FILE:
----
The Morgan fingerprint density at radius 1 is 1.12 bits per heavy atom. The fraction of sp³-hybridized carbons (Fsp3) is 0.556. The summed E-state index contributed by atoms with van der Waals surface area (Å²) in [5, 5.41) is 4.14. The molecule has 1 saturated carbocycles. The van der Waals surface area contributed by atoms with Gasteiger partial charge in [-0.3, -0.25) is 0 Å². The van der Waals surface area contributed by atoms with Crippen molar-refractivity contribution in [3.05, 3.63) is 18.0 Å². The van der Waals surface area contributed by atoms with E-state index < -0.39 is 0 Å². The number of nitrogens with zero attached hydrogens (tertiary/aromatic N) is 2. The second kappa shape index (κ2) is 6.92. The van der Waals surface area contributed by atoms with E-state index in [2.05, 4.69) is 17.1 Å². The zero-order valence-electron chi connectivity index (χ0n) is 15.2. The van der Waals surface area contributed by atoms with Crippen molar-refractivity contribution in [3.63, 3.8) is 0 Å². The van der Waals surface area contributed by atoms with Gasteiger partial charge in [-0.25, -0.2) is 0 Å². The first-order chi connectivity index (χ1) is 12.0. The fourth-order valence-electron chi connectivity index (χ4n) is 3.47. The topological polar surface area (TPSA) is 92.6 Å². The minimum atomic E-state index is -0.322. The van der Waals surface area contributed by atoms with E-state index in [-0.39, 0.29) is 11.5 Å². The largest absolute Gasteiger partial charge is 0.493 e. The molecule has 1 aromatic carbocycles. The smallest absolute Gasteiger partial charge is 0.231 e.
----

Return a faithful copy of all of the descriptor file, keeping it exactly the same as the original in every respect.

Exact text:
The Morgan fingerprint density at radius 1 is 1.12 bits per heavy atom. The fraction of sp³-hybridized carbons (Fsp3) is 0.556. The summed E-state index contributed by atoms with van der Waals surface area (Å²) in [5, 5.41) is 4.14. The molecule has 1 saturated carbocycles. The van der Waals surface area contributed by atoms with Gasteiger partial charge in [-0.3, -0.25) is 0 Å². The van der Waals surface area contributed by atoms with Crippen molar-refractivity contribution in [3.05, 3.63) is 18.0 Å². The van der Waals surface area contributed by atoms with E-state index < -0.39 is 0 Å². The number of nitrogens with zero attached hydrogens (tertiary/aromatic N) is 2. The second kappa shape index (κ2) is 6.92. The van der Waals surface area contributed by atoms with E-state index in [2.05, 4.69) is 17.1 Å². The zero-order valence-electron chi connectivity index (χ0n) is 15.2. The van der Waals surface area contributed by atoms with Crippen molar-refractivity contribution in [3.63, 3.8) is 0 Å². The van der Waals surface area contributed by atoms with Gasteiger partial charge in [-0.25, -0.2) is 0 Å². The first-order chi connectivity index (χ1) is 12.0. The fourth-order valence-electron chi connectivity index (χ4n) is 3.47. The topological polar surface area (TPSA) is 92.6 Å². The minimum atomic E-state index is -0.322. The van der Waals surface area contributed by atoms with E-state index in [-0.39, 0.29) is 11.5 Å². The largest absolute Gasteiger partial charge is 0.493 e. The molecule has 1 aromatic carbocycles. The smallest absolute Gasteiger partial charge is 0.231 e.